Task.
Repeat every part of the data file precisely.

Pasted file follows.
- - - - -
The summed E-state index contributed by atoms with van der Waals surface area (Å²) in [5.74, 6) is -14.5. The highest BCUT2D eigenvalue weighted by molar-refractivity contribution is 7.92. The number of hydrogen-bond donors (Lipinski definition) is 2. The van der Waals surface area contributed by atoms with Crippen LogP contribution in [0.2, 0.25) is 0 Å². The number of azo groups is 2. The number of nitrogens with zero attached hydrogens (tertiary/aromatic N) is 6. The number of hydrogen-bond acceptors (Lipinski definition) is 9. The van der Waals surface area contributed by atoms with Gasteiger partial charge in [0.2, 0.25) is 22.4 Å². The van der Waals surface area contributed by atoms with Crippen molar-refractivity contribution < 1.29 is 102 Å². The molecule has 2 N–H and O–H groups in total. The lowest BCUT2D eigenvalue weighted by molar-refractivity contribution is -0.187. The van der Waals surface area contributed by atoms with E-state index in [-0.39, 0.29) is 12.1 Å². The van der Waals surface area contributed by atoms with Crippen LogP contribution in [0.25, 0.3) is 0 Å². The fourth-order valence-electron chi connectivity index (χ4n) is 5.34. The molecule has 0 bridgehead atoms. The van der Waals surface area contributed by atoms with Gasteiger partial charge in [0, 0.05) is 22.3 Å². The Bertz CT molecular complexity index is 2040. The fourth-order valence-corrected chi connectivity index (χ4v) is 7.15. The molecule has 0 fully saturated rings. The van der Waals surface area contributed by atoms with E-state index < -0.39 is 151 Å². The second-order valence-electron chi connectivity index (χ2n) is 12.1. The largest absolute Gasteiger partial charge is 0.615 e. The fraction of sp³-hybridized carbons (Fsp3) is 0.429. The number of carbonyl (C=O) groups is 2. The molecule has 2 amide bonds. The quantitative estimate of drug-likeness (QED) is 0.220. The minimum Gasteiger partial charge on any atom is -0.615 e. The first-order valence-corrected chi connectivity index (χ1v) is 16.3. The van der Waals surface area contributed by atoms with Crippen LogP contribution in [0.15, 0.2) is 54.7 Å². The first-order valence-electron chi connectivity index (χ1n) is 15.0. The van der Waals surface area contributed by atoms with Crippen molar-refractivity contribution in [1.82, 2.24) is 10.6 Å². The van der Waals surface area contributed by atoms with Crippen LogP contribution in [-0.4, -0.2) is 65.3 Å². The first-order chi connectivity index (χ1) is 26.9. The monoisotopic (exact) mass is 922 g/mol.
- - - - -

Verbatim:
The summed E-state index contributed by atoms with van der Waals surface area (Å²) in [5.74, 6) is -14.5. The highest BCUT2D eigenvalue weighted by molar-refractivity contribution is 7.92. The number of hydrogen-bond donors (Lipinski definition) is 2. The van der Waals surface area contributed by atoms with Crippen LogP contribution in [0.2, 0.25) is 0 Å². The number of azo groups is 2. The number of nitrogens with zero attached hydrogens (tertiary/aromatic N) is 6. The number of hydrogen-bond acceptors (Lipinski definition) is 9. The van der Waals surface area contributed by atoms with Gasteiger partial charge in [0.2, 0.25) is 22.4 Å². The van der Waals surface area contributed by atoms with Crippen molar-refractivity contribution < 1.29 is 102 Å². The molecule has 2 N–H and O–H groups in total. The lowest BCUT2D eigenvalue weighted by molar-refractivity contribution is -0.187. The van der Waals surface area contributed by atoms with E-state index in [-0.39, 0.29) is 12.1 Å². The van der Waals surface area contributed by atoms with Crippen LogP contribution in [0.25, 0.3) is 0 Å². The fourth-order valence-electron chi connectivity index (χ4n) is 5.34. The molecule has 0 bridgehead atoms. The van der Waals surface area contributed by atoms with Gasteiger partial charge in [0, 0.05) is 22.3 Å². The Bertz CT molecular complexity index is 2040. The fourth-order valence-corrected chi connectivity index (χ4v) is 7.15. The molecule has 0 fully saturated rings. The van der Waals surface area contributed by atoms with E-state index < -0.39 is 151 Å². The second-order valence-electron chi connectivity index (χ2n) is 12.1. The largest absolute Gasteiger partial charge is 0.615 e. The fraction of sp³-hybridized carbons (Fsp3) is 0.429. The number of carbonyl (C=O) groups is 2. The molecule has 2 amide bonds. The quantitative estimate of drug-likeness (QED) is 0.220. The minimum Gasteiger partial charge on any atom is -0.615 e. The first-order valence-corrected chi connectivity index (χ1v) is 16.3. The van der Waals surface area contributed by atoms with Crippen LogP contribution in [0.15, 0.2) is 54.7 Å². The first-order valence-electron chi connectivity index (χ1n) is 15.0. The van der Waals surface area contributed by atoms with Crippen molar-refractivity contribution in [1.82, 2.24) is 10.6 Å². The van der Waals surface area contributed by atoms with Crippen LogP contribution in [-0.4, -0.2) is 65.3 Å². The first-order chi connectivity index (χ1) is 26.9. The monoisotopic (exact) mass is 922 g/mol.